At this point, livestock futures are focused on the broader macro markets and threats of a brewing financial crisis in Asia, write analysts Steve Meyer and Len Steiner.
For some, the recent events are reminiscent of 1997, which led to a broad recession in a number of Asian markets.
For livestock futures this is significant as Asia in recent years has emerged as a major buyer of meat products from North America, Oceania and South America.
In this context, cattle and hog markets are trying to price the impact of a dramatic slowdown in Asian demand, not just for US products but also products from other markets.
Already Russia, a major global meat protein buyer, has dramatically reduced its meat imports. A slowdown in Asia would add to that demand slack and pressure prices lower.
With this in mind, below are the highlights from the monthly USDA surveys.
Cold Storage: Total supplies of beef, pork, chicken and turkey in cold storage at the end of July were 2.352 billion pounds, 16.5 per cent higher than a year ago and 10.7 per cent higher than the five year average (full details on page 3).
Inventories also increased 2.5 per cent from the previous month, something we saw last year but which normally does not happen.
The seasonal tendency is for inventories to be down in July. We view this as bearish for meat prices going into the fall.
Total beef inventories were 455.1 million pounds, 23.7 per cent higher than a year ago and 8.6 per cent higher than the five year average.
We think a big reason for the increase is due to larger beef imports during the first half of the year.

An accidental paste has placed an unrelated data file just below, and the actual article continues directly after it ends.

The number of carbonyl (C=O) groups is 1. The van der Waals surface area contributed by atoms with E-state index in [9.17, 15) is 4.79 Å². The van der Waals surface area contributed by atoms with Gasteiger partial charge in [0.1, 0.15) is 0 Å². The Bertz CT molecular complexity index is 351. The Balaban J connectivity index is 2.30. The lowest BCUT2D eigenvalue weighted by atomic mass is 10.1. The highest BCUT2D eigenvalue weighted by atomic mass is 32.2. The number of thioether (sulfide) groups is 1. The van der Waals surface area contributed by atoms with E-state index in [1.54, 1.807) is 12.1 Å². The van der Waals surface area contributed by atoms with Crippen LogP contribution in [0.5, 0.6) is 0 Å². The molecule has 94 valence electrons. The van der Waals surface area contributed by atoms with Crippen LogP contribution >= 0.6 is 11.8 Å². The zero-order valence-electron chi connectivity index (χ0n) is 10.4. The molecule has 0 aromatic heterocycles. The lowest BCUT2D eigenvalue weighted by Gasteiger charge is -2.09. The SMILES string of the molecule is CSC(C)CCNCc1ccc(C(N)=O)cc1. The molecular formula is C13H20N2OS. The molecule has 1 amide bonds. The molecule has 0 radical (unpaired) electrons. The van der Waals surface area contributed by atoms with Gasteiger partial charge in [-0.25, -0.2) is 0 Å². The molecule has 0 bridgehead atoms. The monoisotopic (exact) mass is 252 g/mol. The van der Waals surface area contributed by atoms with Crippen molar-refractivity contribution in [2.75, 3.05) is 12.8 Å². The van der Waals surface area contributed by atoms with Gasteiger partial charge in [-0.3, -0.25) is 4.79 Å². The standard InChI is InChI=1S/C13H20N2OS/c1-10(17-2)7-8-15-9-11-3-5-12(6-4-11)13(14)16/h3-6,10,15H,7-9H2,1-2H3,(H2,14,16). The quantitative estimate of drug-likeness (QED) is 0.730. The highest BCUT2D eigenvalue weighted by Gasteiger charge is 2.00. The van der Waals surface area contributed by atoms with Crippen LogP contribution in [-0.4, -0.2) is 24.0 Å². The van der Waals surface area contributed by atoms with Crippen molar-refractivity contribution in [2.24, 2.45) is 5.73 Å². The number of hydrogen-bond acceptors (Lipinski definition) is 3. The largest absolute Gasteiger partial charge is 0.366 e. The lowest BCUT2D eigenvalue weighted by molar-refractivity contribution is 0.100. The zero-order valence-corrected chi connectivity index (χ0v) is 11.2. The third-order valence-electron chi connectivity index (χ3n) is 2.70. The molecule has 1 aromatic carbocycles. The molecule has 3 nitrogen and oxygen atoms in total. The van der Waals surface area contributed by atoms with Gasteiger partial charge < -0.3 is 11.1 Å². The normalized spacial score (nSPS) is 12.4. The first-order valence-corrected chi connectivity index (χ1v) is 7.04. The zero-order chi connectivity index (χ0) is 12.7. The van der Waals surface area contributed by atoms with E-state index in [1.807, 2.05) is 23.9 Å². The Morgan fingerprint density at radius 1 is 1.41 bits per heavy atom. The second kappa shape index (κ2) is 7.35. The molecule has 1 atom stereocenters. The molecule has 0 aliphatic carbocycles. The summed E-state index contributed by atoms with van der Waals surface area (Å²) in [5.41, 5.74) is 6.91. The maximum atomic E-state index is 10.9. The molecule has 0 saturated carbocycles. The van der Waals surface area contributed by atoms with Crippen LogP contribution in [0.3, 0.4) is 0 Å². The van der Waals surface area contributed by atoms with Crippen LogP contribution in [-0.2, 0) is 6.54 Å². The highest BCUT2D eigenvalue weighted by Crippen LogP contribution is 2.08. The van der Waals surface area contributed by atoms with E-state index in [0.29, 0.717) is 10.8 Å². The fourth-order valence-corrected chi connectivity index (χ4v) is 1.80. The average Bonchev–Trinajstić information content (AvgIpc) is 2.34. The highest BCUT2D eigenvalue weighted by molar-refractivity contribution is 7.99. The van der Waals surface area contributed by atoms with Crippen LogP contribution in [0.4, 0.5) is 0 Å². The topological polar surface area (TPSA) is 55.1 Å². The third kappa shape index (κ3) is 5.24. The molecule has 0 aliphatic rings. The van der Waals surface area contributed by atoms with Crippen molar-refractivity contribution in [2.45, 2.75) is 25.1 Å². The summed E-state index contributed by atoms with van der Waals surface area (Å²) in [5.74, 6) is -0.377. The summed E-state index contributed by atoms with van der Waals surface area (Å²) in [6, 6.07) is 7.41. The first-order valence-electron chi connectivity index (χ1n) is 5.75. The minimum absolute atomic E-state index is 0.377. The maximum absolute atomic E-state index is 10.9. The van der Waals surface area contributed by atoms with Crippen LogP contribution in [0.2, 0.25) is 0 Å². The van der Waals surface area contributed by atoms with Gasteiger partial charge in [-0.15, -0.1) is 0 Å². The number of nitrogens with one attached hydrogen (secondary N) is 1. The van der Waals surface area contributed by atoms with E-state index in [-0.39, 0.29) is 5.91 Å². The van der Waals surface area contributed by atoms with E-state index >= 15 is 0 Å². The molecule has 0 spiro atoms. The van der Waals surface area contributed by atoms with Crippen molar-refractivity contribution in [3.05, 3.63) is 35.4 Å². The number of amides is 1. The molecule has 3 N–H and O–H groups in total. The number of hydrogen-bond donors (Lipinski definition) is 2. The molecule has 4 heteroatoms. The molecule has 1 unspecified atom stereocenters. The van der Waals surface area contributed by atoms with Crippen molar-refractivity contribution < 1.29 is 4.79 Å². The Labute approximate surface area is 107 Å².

Beef inventories declined 4 per cent in July from the previous month. In the last five years July stocks have declined by an average of 2.2 per cent.
Pork inventories remain heavy and we see the big surge in ham stocks as bearish for the market going into the fall. The only caveat is if the large stocks represent pork that will go to export.
However, keep in mind that the biggest buyer of hams is Mexico and product does not need to be stored for long before it gets shipped.
We think the increase in ham stocks reflects large production during June and July that could not be fully absorbed. Given expectations of higher slaughter numbers in September and October, the large ham inventories remain bearish for ham prices this fall.
Belly inventories were 23.6 million pounds, 63.4 per cent lower than a year ago and 31.2 per cent lower than the five year average.
Total chicken inventories at 767.9 million pounds were 22.1 per cent higher than a year ago and 15.9 per cent higher than the five year average.
Overall chicken supplies remain burdensome, especially the large supply of chicken breast meat in storage.
Breast meat stocks at the end of July were 138.9 million pounds, 27.5 per cent higher than a year ago.
Cattle on Feed: Prior to the report analysts indicated that they expected placements to be up 0.9 per cent compared to a year ago but the USDA survey showed placements of cattle in feedlots with a capacity of +1000 cattle was down 0.8 per cent.
The difference is rather small in net cattle numbers. Marketings in July were down 3.5 per cent compared to estimates of a 3 per cent reduction.
The inventory of cattle on feed as of August 1 was up 2.6 per cent compared to a year ago the same as what analysts were projecting prior to the report.
Two factors are driving placements at this point:
a) very good pasture conditions that have provided a very strong forage base for cowcalf operators and allowed them to add weight to feeders outside of feedlots;
b) excellent cow-calf margins have provided plenty of incentive to retain more heifers in the herd.
Both of these factors should continue to limit cattle placements in the very near term and in July kept placements of US born feeder cattle under year ago levels.
Placements should increase seasonally later this fall but the latest data implies that slaughter numbers should be steady to only slightly higher later this year and in early 2016.